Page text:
The heart of IoT is edge sensors, where analog signals begin their transformation into digital information. But there’s no such thing as a one-size-fits-all sensor; choosing which type is best suited for your application and how it will perform in real-world environments requires extensive evaluation before official development can even begin.
Thanks to the COVID-19 pandemic, the world is a different place and in many respects, it’ll never go back to how it was before. One glaring example is in the healthcare industry, where both in-hospital care and remote care have changed forever.
Why isn’t there a programming language yet that has been optimized for the IoT? Well, there is.
Vision systems for rail applications can serve many purposes, from the very mundane to those that can protect passengers. The obvious uses are to constantly monitor tracks to ensure that the railways remain clear of obstructions and to ensure that trains are where they are supposed to be at any given time.
History shows that passengers want to be kept of abreast of the latest information concerning their travel, regardless of the means of transportation. For instance, while traveling on a bus or train, they want to know when their train will be departing, when it will arrive at its destination, what delays may occur along the way, information about the various stops/stations that are encountered, and so on. That multimedia information should be informative, and can also be entertaining.
No one will question the complexity of designing an AI solution that lives at the edge of the IoT. Wouldn’t it be nice if you had a head start on both the hardware and the software? That’s exactly what you get when you deploy your solution based on the Simply NUC Topaz, which hosts the latest 11th generation Intel® Core® processor. And this platform is not just for development – it can be used for deployment, too.
Developing True Wireless Stereo (TWS) solutions and looking for tools that will accelerate development, cut time to market, and give your product that artificially intelligent edge?
Need to analyze an IoT web app for vulnerabilities that could leak sensitive data? Need to comply with regulations like PCI DSS or GDPR, but not interrupt your continuous integration and delivery (CI/CD) workflows? If so, you need a vulnerability seeker.
More connected electronic devices means more code. And more code means more bugs. And more bugs means more continuous integration and continuous deliver (CI/CD) is needed to keep devices up to date without impacting end user experience.
In this week’s Embedded Insiders, Brandon and Rich try to decide if data sheets specs are reliable, or if industry benchmarks are the only reasonably- accurate measure of component performance without actually testing them yourself.
How can you design high-performance systems without a high-performance development platform?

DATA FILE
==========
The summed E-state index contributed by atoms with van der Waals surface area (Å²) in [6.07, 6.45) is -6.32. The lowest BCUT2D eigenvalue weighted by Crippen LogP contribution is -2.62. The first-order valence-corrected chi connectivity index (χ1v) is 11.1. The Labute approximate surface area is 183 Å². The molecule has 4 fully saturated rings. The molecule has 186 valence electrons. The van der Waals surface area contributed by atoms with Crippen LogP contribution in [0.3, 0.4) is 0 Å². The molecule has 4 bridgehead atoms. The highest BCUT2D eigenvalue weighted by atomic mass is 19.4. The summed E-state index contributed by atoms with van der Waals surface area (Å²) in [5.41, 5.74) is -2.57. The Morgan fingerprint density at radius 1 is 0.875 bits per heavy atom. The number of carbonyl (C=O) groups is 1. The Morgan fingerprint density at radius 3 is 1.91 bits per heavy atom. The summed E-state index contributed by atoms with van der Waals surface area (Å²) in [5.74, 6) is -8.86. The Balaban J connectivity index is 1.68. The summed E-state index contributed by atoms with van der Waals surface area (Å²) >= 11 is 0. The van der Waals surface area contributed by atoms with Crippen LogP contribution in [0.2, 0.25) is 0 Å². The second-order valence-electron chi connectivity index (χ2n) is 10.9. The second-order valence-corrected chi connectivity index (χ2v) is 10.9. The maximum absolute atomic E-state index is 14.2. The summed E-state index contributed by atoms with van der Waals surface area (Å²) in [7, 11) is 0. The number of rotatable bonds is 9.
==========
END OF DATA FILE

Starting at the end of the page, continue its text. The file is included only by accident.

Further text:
How can you be sure that your electronic devices are secure through the manufacturing process, and will remain so once they leave the factory for the next two, five, ten or more years? Infineon’s OPTIGA Authenticate Identity of Things, or “IDoT,” is a discrete authentication chip designed to help OEMs and system integrators protect products during and after production.
With more everyday objects becoming smart and electrified, today’s product design teams need development equipment as modern as the systems they build. And, they need to be able to analyze as many relevant signals as possible in the same place, preferably at the same time.
Need client-side data transfer via popular Internet protocols like HTTP and HTTPS, but in an embedded-scale package that will work with 32-bit processor architectures and use less than100 KB of memory? You’ve come to the right place.
As SoCs and memory provide more capabilities, they also become more complex. And the more complex they become, the more difficult the verification process is for chip designers. They need increasingly advanced simulation technology that ensures each circuit meets the chip’s specifications and requirements.
Modern SoCs are so powerful and complex that it’s difficult to extract all of their speed and performance on an embedded module that can get you to market quickly. In most cases, your best bet is to turn to an expert.
Size, weight, and power consumption make it difficult to get data center-class AI performance to industrial machine vision, in-vehicle computing, and intelligent security and surveillance (ISS) applications at the edge. Enter the 105 mm x 190 mm x 360 mm Cincoze GP-3000.
Adhering to the requirements of complex functional safety standards like ISO 26262, EN 50128, and IEC 61508 is, well, complex. Just consider the amount of code coverage this requires, in everything from application software to the various conditions that exist within libraries like C90 and C99 used in all C compilers. That means providing code coverage for code you didn’t even write!
The Trusted Computing Group’s (TCG’s) Trusted Platform Module 2.0 (TPM 2.0) specification provides the foundation for building hardware-based cryptographic processing functions into modern-day electronic systems. But where do you go from there?
Increased demand for functionality in Industry 4.0 and 5.0 environments means that embedded systems are becoming more complex. And as system capabilities grow, a single processor often won’t cut it. So Texas Instruments keeps adding others.